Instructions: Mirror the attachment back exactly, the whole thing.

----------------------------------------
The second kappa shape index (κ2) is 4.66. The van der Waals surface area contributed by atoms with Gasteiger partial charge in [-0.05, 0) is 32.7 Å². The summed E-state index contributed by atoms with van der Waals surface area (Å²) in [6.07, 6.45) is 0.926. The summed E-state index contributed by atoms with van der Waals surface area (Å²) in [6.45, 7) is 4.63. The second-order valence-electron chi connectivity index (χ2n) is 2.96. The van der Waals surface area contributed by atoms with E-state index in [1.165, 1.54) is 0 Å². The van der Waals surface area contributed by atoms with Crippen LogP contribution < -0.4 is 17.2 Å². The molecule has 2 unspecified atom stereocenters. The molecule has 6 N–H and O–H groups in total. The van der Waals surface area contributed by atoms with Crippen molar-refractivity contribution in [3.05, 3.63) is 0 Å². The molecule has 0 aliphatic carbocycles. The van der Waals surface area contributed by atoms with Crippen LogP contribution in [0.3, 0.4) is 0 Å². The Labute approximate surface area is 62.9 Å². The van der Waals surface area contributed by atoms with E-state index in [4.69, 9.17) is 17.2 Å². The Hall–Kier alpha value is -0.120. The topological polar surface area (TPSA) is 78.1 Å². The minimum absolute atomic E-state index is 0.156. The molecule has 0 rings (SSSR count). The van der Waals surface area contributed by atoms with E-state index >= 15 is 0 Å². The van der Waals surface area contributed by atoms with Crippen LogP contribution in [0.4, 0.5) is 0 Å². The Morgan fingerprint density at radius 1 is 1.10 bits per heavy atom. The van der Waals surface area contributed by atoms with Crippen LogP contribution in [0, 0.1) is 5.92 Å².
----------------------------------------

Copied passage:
The second kappa shape index (κ2) is 4.66. The van der Waals surface area contributed by atoms with Gasteiger partial charge in [-0.05, 0) is 32.7 Å². The summed E-state index contributed by atoms with van der Waals surface area (Å²) in [6.07, 6.45) is 0.926. The summed E-state index contributed by atoms with van der Waals surface area (Å²) in [6.45, 7) is 4.63. The second-order valence-electron chi connectivity index (χ2n) is 2.96. The van der Waals surface area contributed by atoms with E-state index in [1.165, 1.54) is 0 Å². The van der Waals surface area contributed by atoms with Crippen LogP contribution < -0.4 is 17.2 Å². The molecule has 2 unspecified atom stereocenters. The molecule has 6 N–H and O–H groups in total. The van der Waals surface area contributed by atoms with Crippen molar-refractivity contribution in [3.05, 3.63) is 0 Å². The molecule has 0 aliphatic carbocycles. The van der Waals surface area contributed by atoms with Crippen LogP contribution in [0.3, 0.4) is 0 Å². The Labute approximate surface area is 62.9 Å². The van der Waals surface area contributed by atoms with E-state index in [4.69, 9.17) is 17.2 Å². The Hall–Kier alpha value is -0.120. The topological polar surface area (TPSA) is 78.1 Å². The minimum absolute atomic E-state index is 0.156. The molecule has 0 rings (SSSR count). The van der Waals surface area contributed by atoms with E-state index >= 15 is 0 Å². The van der Waals surface area contributed by atoms with Crippen LogP contribution in [0.4, 0.5) is 0 Å². The Morgan fingerprint density at radius 1 is 1.10 bits per heavy atom. The van der Waals surface area contributed by atoms with Crippen LogP contribution in [0, 0.1) is 5.92 Å².